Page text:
Top U.S. officials have promised for months to target Russia with crippling sanctions in the event that Moscow opts for a military assault on Ukraine. But on Monday evening, a senior administration official declined, during a call with reporters, to specify whether the apparent move of Russian “peacekeeping” forces into Ukrainian breakaway territories today would trigger those measures, opting for a more ambiguous approach as Washington formulates a response.
After Russian president Vladimir Putin signed orders recognizing the independence of Moscow-backed governments in Ukraine’s Donetsk and Luhansk territories today, Reuters reported that Putin ordered a Russian “peacekeeping operation” to those regions. Unconfirmed footage of Russian personnel crossing into Ukrainian territory held by pro-Kremlin governments circulated on Twitter.
In response to Putin’s recognition orders this afternoon, the White House announced an executive order that would prevent Americans from doing business transactions in Donetsk and Luhansk and authorize new sanctions against people affiliated with those regions’ governments. This followed Secretary of State Antony Blinken’s statement last week warning of a “swift and firm response” from the U.S. and its allies to Russian recognition of the breakaway regions. But few Americans are thought to have business ties in the Donbas separatist regions.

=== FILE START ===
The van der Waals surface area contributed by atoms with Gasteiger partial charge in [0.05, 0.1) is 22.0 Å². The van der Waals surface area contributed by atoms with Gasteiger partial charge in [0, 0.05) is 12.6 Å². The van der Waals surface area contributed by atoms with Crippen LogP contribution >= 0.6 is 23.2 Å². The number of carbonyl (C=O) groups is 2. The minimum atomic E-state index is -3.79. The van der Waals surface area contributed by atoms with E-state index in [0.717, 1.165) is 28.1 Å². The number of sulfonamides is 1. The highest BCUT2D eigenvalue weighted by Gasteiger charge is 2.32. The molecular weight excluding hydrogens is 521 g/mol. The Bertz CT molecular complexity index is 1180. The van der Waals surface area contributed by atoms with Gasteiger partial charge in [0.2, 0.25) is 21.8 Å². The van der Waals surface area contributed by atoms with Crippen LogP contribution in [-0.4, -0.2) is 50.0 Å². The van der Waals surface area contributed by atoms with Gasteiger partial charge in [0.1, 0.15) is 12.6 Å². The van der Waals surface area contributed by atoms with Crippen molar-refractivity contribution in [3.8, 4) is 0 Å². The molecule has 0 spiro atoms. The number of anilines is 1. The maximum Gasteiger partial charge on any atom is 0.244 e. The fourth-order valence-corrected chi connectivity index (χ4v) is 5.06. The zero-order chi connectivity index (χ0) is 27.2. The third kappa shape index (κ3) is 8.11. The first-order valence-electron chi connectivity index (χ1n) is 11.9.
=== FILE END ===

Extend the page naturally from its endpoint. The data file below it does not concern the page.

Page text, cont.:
The senior administration official, during this evening’s call, clarified that more sanctions will come tomorrow and specified that “these measures respond to Russia’s recognition gambit. They are not the swift and severe economic measures we’ve been preparing in coordination with allies and partners should Russia further invade Ukraine.”
But the senior official, who was asked by multiple reporters whether the White House considers the latest Russian troop movements to constitute an invasion of Ukraine, also declined to specify what actually would trigger those retaliatory U.S. sanctions.
Each time, the official responded ambiguously, first pointing out that the U.S. and its allies have said since 2014 that Russian troops were already in eastern Ukraine, and that it was Moscow’s position that there were no Russian troops in the Donbas region of the country.
“We’re going to be looking very closely at what they do over the coming hours and days, and our response will be measured according to their actions,” the official said.
For eight years, Russia denied that it had troops in eastern Ukraine, though Western governments pointed out that it did have a presence there. Late last year, a Russian court filing also revealed the stationing of Russian troops in the region.
During the briefing, another reporter asked whether Russian troops moving into Donbas would constitute an invasion.
“They are now apparently making the decision to do this in a more overt and open way, but this has been the state of affairs in that region and a big part of why it’s been so unstable since 2014,” the senior official said.
The official, asked a similar question again later, denied that he was saying a Russian troop movement into Donetsk and Luhansk would not be considered by the White House not to be a new invasion of Ukraine: “We will observe and assess what action Russia actually takes and respond accordingly.”
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